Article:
This is an update of a post first written in 2016. As we approach New Years Day 2021 undoubtedly many of you will be resolving to begin or expand your exercise program. Herein I touch on methods that physicians and patients can use to assess current fitness level, begin a fitness program, and gauge performance using wearable activity monitors relative to activity guidelines
The skeptical cardiologist routinely probes his patients’ activity and exercise levels and encourages them to engage in 150 minutes of moderate exercise weekly.
Initially, I was skeptical of the benefit of treating such assessments as a vital sign (like blood pressure or heart rate) as a 2016 AHA scientific statement suggested but I now think it makes sense. I was concerned about seeing still another item on a chart checklist that would have to be recorded in the EHR but fitness is such an important parameter it truly is worth putting in with heart rate, blood pressure, and weight.
The 2016 AHA statement suggested that ideally, physicians should be measuring their patients’ fitness by obtaining maximal oxygen consumption (VO2 max) by utilizing an expensive and rarely utilized cardiopulmonary exercise test. Failing that, the AHA statement recommended doing a treadmill stress test. Despite this recommendation, made in 2016, I have seen little evidence that clinicians are routinely performing treadmill exercise tests on their patients to estimate their cardiorespiratory fitness (CRF.)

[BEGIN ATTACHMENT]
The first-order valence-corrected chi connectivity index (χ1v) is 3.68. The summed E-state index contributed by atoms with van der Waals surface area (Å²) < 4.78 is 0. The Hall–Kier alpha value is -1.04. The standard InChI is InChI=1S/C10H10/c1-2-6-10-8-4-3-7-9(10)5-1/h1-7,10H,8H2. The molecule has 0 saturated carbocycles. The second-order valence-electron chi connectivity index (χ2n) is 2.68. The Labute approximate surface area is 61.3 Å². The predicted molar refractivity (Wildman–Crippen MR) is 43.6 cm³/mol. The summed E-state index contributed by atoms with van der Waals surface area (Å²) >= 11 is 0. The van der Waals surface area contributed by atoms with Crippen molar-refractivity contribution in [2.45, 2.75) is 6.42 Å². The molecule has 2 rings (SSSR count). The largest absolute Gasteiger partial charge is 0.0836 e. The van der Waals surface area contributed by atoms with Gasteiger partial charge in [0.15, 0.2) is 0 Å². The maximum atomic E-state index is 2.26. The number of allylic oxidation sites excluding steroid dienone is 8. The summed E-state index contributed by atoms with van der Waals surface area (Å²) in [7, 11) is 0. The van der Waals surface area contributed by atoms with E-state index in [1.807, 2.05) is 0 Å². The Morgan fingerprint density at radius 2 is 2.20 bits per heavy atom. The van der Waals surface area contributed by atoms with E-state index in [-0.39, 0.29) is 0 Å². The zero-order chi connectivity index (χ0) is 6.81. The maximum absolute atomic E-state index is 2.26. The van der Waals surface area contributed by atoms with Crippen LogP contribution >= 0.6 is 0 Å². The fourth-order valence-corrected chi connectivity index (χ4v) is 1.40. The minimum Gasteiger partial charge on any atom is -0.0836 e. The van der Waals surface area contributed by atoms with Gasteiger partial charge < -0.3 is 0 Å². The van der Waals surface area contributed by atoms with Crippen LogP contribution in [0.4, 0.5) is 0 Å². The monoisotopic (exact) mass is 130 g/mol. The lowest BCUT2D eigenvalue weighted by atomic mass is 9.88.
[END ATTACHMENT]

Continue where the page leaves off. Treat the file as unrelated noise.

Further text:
In the absence of stress test information, rather than utilizing my simple question to patients: “How active have you been?”, the 2016 AHA statement recommended doctors utilize a formal questionnaire to estimate their patients’ CRF such as the one provided at World Fitness Level.
Estimating Your CardioRespiratory Fitness Without a Stress Test
World Fitness Level was developed by Norwegian exercise physiologist Ulrik Wisloff the leader of the Cardiac Exercise Research Group (CERG) whose laudable goal is “to uncover how to treat and prevent major societal health problems, such as obesity and cardiovascular disease.”
You can read more about their methods on CERG’s excellently referenced NTNU website The Fitness Calculator estimates your fitness age measured as maximum oxygen uptake (VO2max). On the NTNU website you will learn that VO2max is the most precise measure of overall cardiovascular fitness and can find your own risk of dying early from cardiovascular disease along with ideas on how you can reduce the risk.
In 2016 I went online to take this CRF estimator (which is based on this paper)
I was asked for the following information:
- Country and City
- Highest Level of Education
- Resting and Maximal Pulse